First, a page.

As far as Civil War films go, this one is about as good as it gets. Why? For starters, the film addresses something that had gone more or less unnoticed in cinema until 1989 – but mainly because it gets the important stuff right. I have been using this film as a teaching tool since, well…I have been teaching.
The film has come under fire – primarily because it tells the story of the 54th Massachusetts Infantry, an all black regiment, from the perspective of a white protagonist – the unit’s commander, Robert Gould Shaw, portrayed by Matthew Broderick. I was concerned less with that than its treatment of Shaw, who comes across as more of a crusader than a whiny privileged twit , which is probably more of an accurate assessment (read his letters…you’ll know what I mean). But I will let that one go – I mean, Ferris Bueller did look like Shaw and after all, the other stuff is so much more important.
The “other stuff” to which I refer is the unequal treatment of black soldiers who were fighting for the Union cause – how they suffered the indignities of racist United States policy, received less pay, were assigned mainly manual tasks, how they risked execution if captured by the Confederates, and how despite all of this, they fought and died for the Union cause (to be fair to Shaw…he risked much as well and was killed leading his troops in combat).
In the end, we challenge how the United States could ever limit the rights of individuals (as it clearly did…) of those who put on the federal uniform, took up arms, and risked their lives to preserve the Union. The film never fails to leave my students asking this very question. As such – this motion picture did its job in splendid fashion…and continues to do so twenty-six years after it first premiered.
A friend from graduate school (and a tenure track professor) just shared this article with me from The Atlantic and I suggest everyone read it. It seems that adjunct college professors are fed up with their current (slave) status…and they are organizing. While I agree with much of what they are saying – I fear that forming unions for better pay and benefits might get them a few dollars and a parking space – but it will not solve the longer term problem: the corporatiztion of higher education. The article hints at this fundamental issue without really hammering it home as a systemic flaw. I call for a more radical solution: a university-wide adjunct walk out and a public and very vocal denunciation of the system. Adjuncts who continue to take crap jobs and then complain about them are just as guilty as the universities. Reform is not enough. Adjuncts should quit and thus leave universities with no faculty. Only then will those in charge have to make some changes. What are your thoughts?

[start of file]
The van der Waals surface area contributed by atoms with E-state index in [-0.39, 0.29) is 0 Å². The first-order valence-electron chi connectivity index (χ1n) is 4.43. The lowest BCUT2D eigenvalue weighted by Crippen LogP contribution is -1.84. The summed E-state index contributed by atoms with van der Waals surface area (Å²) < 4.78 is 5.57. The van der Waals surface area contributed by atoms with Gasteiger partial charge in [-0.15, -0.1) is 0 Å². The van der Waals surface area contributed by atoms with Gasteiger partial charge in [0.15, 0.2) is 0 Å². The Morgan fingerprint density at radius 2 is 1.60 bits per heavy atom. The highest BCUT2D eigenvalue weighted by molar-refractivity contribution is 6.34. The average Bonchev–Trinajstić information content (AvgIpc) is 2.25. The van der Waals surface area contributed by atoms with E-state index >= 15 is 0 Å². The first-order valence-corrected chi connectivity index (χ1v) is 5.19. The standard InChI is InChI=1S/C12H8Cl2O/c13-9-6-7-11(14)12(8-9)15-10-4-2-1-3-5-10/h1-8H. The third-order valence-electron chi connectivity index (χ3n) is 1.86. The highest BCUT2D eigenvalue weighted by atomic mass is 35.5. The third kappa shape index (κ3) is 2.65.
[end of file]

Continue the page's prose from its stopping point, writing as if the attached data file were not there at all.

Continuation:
Keith (fight the power)
I’ve just finished reading an article in this month’s The Atlantic concerning how surreal things have gotten on college campuses concerning (among other things) potentially hurtful or offensive language in the classroom. It seems that students, in opposition to something called microaggression, have banded together to rid higher education of questionable language that could (unintentionally or not) invoke images of racism, sexism, violence, etc. Their mission is to create a “safe” environment.